These days, of course, much of this old magic is gone. The mannered world of Eurocentric restaurateurs that Gael and Craig grew up in has been replaced by a riotous democracy of chattering TV judges, glorified restaurant bars, and tattooed comfort-food cooks. In the old days, critics would wait months to anoint the latest hot restaurant, and now the food blogs will have that news for you in 24 seconds. In this crowdsourced age, no one’s really anonymous anymore (although if you’ve tried Googling “Adam Platt images” before today, you know that it’s possible to do a pretty good job), and thanks to Instagram and Yelp, anyone can be a member of the critic’s formerly exclusive dining club.
So is there still room for the steady (and, yes, sometimes weary) voice of the professional in a world where everyone’s a critic? Of course there is. This is especially true in the theatrical realm of restaurants, where the quality and enjoyment of your dinner can vary dramatically depending on where you sit, what time of day you eat, how long the restaurant has been open, and what you happened to order. Anonymity would be nice, but it’s always been less important than a sturdy gut and a settled palate. Most important of all, however, is a healthy expense account, because if a critic’s employer allows for enough paid visits to a particular restaurant, even the most elaborately simpering treatment won’t change his or her point of view.
Now that the Platt mug shot is officially part of the public record, I don’t plan on changing my routine very much. I will continue to book restaurant tables at odd hours, under a string of ridiculously random made-up names, because more than a wig or a set of false whiskers, the art of surprise has always been the critic’s most useful tool. I won’t be posting photos of myself over my column or making reality-show appearances. If an eager chef sends extra menu items my way, I will do my best to ignore them. A couple of months back, the proprietors of the clam shack ZZ’s Clam Bar sent a bouncer over to boot me from their restaurant, presumably in retribution for an unflattering review. Now that the great anonymity charade is over, maybe the bouncers will recognize me before I walk in the door. If they don’t, then the incensed chefs can come out of the kitchen themselves and explain to their paying, well-behaved customer why it’s time to leave.
Meanwhile, I will wander the avenues in my sauce-stained coat to root out everything that’s overrated, fashionably of the moment, and downright delicious. This year, as in years past, I’ve traveled far and wide to bring you my usual snapshot of New York’s endlessly expanding fine-dining universe. I’ve elbowed my way into crowded upmarket taco parlors, bellied up to the bar in trendy gourmet-whiskey bars, and stood in line in the rain with jolly tourists to taste that wondrous international dessert sensation the Cronut. I’ve sampled messy bánh mì sandwiches in the wilds of Midwood, slurped steamy bowls of Vietnamese phô soup with members of the Smith Street gentry in Brooklyn, and debated different grades of tuna belly in the numerous sushi omakase joints that have popped up around Manhattan like rainy-day mushrooms.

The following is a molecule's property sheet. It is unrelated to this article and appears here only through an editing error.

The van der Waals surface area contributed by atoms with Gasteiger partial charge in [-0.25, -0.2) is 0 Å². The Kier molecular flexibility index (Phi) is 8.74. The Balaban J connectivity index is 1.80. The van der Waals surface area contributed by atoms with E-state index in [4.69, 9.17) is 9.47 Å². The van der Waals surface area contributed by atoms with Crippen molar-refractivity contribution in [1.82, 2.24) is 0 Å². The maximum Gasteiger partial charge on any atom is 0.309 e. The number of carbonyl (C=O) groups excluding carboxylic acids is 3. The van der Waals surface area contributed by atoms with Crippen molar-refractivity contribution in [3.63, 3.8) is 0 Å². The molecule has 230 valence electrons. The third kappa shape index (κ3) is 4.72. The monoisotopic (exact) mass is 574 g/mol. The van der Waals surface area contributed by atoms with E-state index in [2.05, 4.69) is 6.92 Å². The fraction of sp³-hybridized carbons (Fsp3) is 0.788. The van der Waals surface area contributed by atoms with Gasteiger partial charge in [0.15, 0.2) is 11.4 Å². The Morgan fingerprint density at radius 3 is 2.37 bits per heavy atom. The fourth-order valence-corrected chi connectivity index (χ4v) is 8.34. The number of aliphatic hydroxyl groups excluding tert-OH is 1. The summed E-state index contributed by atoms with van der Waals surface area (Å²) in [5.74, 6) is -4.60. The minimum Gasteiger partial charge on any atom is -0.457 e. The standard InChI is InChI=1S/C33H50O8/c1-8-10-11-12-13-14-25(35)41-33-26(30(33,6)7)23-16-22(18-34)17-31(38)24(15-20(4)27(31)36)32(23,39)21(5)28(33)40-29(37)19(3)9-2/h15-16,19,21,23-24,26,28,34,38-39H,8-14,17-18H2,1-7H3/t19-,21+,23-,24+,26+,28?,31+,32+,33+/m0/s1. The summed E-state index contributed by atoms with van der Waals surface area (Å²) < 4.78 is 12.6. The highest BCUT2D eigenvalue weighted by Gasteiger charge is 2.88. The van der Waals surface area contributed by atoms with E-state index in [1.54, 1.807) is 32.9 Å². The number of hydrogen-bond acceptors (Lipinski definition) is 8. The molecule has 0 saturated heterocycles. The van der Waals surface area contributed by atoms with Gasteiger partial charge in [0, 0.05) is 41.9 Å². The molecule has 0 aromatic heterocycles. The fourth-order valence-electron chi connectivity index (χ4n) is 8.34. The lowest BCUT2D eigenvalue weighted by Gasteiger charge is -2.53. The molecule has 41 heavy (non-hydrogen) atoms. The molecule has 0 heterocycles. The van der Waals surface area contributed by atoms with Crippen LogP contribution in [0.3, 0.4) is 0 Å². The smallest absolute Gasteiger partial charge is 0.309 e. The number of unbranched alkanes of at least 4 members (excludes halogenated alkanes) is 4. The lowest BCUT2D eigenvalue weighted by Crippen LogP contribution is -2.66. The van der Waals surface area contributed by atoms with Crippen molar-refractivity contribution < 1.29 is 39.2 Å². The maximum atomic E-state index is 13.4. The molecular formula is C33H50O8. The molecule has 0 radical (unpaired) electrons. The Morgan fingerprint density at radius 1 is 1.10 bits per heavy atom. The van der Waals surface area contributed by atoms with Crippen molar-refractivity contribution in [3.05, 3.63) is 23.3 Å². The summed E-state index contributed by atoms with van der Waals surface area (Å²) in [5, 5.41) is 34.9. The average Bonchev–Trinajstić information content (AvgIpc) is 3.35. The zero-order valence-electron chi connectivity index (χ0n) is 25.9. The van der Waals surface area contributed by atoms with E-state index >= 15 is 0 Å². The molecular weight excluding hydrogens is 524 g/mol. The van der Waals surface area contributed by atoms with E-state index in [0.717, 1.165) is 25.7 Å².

As is the custom this time of year, I’ve compiled my annual lists of the best new restaurants and chefs in town, along with all the overrated trends that I’ve tired of during the course of my endless gastronomic rounds. These are the opinions of one solitary, reasonably well-informed eater, and, as usual, they are open for debate. In this new, post-anonymous era, however, you now have a face to put on these crackpot views. So if you happen to spy a giant, slightly unkempt gentleman inhaling large amounts of food in the corner of a restaurant, you’re entitled, I suppose, to go up and (politely) give him a piece of your mind. Who knows, it might even be Adam Platt out for an early-evening feed. And after he’s wiped the sauce from his chin, he will nod sympathetically. Then he will tuck his napkin back into his collar and continue with his meal.